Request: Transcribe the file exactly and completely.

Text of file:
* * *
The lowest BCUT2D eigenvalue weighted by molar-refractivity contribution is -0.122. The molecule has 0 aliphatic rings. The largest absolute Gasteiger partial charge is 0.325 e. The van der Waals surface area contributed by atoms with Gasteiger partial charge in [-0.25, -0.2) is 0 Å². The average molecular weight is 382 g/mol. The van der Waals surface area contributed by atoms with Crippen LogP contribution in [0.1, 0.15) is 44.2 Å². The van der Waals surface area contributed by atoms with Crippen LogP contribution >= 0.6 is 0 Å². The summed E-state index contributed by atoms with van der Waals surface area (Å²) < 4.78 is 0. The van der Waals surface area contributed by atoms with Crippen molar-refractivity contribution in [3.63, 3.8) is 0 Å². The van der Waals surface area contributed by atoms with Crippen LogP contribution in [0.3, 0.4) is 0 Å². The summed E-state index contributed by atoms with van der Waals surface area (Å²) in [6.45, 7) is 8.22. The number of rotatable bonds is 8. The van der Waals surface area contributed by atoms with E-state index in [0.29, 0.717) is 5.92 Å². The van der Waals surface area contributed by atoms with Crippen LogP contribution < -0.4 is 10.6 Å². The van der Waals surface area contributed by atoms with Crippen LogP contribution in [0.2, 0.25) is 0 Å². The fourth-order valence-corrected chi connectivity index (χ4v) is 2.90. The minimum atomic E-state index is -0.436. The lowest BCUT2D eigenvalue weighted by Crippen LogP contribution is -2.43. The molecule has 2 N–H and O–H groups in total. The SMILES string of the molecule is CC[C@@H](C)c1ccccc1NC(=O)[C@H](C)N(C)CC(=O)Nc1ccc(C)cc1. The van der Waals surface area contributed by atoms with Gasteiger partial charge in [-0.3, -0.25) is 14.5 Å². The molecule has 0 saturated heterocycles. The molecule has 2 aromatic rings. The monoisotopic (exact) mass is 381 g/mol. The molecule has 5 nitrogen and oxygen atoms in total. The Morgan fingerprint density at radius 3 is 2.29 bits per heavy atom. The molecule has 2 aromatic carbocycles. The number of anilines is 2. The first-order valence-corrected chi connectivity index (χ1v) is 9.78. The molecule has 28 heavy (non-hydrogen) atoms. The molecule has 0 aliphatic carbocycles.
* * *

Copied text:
The lowest BCUT2D eigenvalue weighted by molar-refractivity contribution is -0.122. The molecule has 0 aliphatic rings. The largest absolute Gasteiger partial charge is 0.325 e. The van der Waals surface area contributed by atoms with Gasteiger partial charge in [-0.25, -0.2) is 0 Å². The average molecular weight is 382 g/mol. The van der Waals surface area contributed by atoms with Crippen LogP contribution in [0.1, 0.15) is 44.2 Å². The van der Waals surface area contributed by atoms with Crippen LogP contribution >= 0.6 is 0 Å². The summed E-state index contributed by atoms with van der Waals surface area (Å²) < 4.78 is 0. The van der Waals surface area contributed by atoms with Crippen molar-refractivity contribution in [3.63, 3.8) is 0 Å². The van der Waals surface area contributed by atoms with Crippen LogP contribution in [0.3, 0.4) is 0 Å². The summed E-state index contributed by atoms with van der Waals surface area (Å²) in [6.45, 7) is 8.22. The number of rotatable bonds is 8. The van der Waals surface area contributed by atoms with E-state index in [0.29, 0.717) is 5.92 Å². The van der Waals surface area contributed by atoms with Crippen LogP contribution < -0.4 is 10.6 Å². The van der Waals surface area contributed by atoms with Crippen LogP contribution in [0.2, 0.25) is 0 Å². The fourth-order valence-corrected chi connectivity index (χ4v) is 2.90. The minimum atomic E-state index is -0.436. The lowest BCUT2D eigenvalue weighted by Crippen LogP contribution is -2.43. The molecule has 2 N–H and O–H groups in total. The SMILES string of the molecule is CC[C@@H](C)c1ccccc1NC(=O)[C@H](C)N(C)CC(=O)Nc1ccc(C)cc1. The van der Waals surface area contributed by atoms with Gasteiger partial charge in [-0.3, -0.25) is 14.5 Å². The molecule has 0 saturated heterocycles. The molecule has 2 aromatic rings. The monoisotopic (exact) mass is 381 g/mol. The molecule has 5 nitrogen and oxygen atoms in total. The Morgan fingerprint density at radius 3 is 2.29 bits per heavy atom. The molecule has 2 aromatic carbocycles. The number of anilines is 2. The first-order valence-corrected chi connectivity index (χ1v) is 9.78. The molecule has 28 heavy (non-hydrogen) atoms. The molecule has 0 aliphatic carbocycles.